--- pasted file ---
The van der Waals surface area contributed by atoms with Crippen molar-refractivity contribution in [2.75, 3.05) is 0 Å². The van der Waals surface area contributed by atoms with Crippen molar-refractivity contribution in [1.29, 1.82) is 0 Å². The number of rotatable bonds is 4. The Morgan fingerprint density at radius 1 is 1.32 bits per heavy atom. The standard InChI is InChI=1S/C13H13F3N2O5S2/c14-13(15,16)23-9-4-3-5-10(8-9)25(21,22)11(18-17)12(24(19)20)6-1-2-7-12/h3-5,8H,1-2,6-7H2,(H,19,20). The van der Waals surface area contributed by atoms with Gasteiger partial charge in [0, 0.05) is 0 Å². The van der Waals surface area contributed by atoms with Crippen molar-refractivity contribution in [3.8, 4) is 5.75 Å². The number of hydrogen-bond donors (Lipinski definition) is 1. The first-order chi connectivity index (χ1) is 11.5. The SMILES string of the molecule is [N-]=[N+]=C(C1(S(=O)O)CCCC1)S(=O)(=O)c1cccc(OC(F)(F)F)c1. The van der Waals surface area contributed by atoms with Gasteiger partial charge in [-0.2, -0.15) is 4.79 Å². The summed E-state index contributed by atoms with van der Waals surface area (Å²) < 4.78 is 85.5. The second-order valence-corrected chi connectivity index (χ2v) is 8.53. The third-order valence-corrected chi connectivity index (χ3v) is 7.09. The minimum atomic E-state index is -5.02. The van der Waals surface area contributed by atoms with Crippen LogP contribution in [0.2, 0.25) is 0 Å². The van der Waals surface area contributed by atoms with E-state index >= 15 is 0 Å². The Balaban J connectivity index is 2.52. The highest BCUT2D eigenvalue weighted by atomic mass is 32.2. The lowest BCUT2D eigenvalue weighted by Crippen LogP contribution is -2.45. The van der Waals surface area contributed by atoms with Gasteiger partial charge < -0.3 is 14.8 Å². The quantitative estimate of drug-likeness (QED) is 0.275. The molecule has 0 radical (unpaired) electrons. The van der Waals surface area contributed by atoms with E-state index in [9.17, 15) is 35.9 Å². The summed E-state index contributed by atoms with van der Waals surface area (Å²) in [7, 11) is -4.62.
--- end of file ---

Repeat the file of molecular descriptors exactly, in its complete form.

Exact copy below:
The van der Waals surface area contributed by atoms with Crippen molar-refractivity contribution in [2.75, 3.05) is 0 Å². The van der Waals surface area contributed by atoms with Crippen molar-refractivity contribution in [1.29, 1.82) is 0 Å². The number of rotatable bonds is 4. The Morgan fingerprint density at radius 1 is 1.32 bits per heavy atom. The standard InChI is InChI=1S/C13H13F3N2O5S2/c14-13(15,16)23-9-4-3-5-10(8-9)25(21,22)11(18-17)12(24(19)20)6-1-2-7-12/h3-5,8H,1-2,6-7H2,(H,19,20). The van der Waals surface area contributed by atoms with Gasteiger partial charge in [0, 0.05) is 0 Å². The van der Waals surface area contributed by atoms with Crippen molar-refractivity contribution in [3.8, 4) is 5.75 Å². The number of hydrogen-bond donors (Lipinski definition) is 1. The first-order chi connectivity index (χ1) is 11.5. The SMILES string of the molecule is [N-]=[N+]=C(C1(S(=O)O)CCCC1)S(=O)(=O)c1cccc(OC(F)(F)F)c1. The van der Waals surface area contributed by atoms with Gasteiger partial charge in [-0.2, -0.15) is 4.79 Å². The summed E-state index contributed by atoms with van der Waals surface area (Å²) < 4.78 is 85.5. The second-order valence-corrected chi connectivity index (χ2v) is 8.53. The third-order valence-corrected chi connectivity index (χ3v) is 7.09. The minimum atomic E-state index is -5.02. The van der Waals surface area contributed by atoms with Crippen LogP contribution in [0.2, 0.25) is 0 Å². The van der Waals surface area contributed by atoms with E-state index >= 15 is 0 Å². The Balaban J connectivity index is 2.52. The highest BCUT2D eigenvalue weighted by atomic mass is 32.2. The lowest BCUT2D eigenvalue weighted by Crippen LogP contribution is -2.45. The van der Waals surface area contributed by atoms with Gasteiger partial charge < -0.3 is 14.8 Å². The quantitative estimate of drug-likeness (QED) is 0.275. The molecule has 0 radical (unpaired) electrons. The van der Waals surface area contributed by atoms with E-state index in [9.17, 15) is 35.9 Å². The summed E-state index contributed by atoms with van der Waals surface area (Å²) in [7, 11) is -4.62.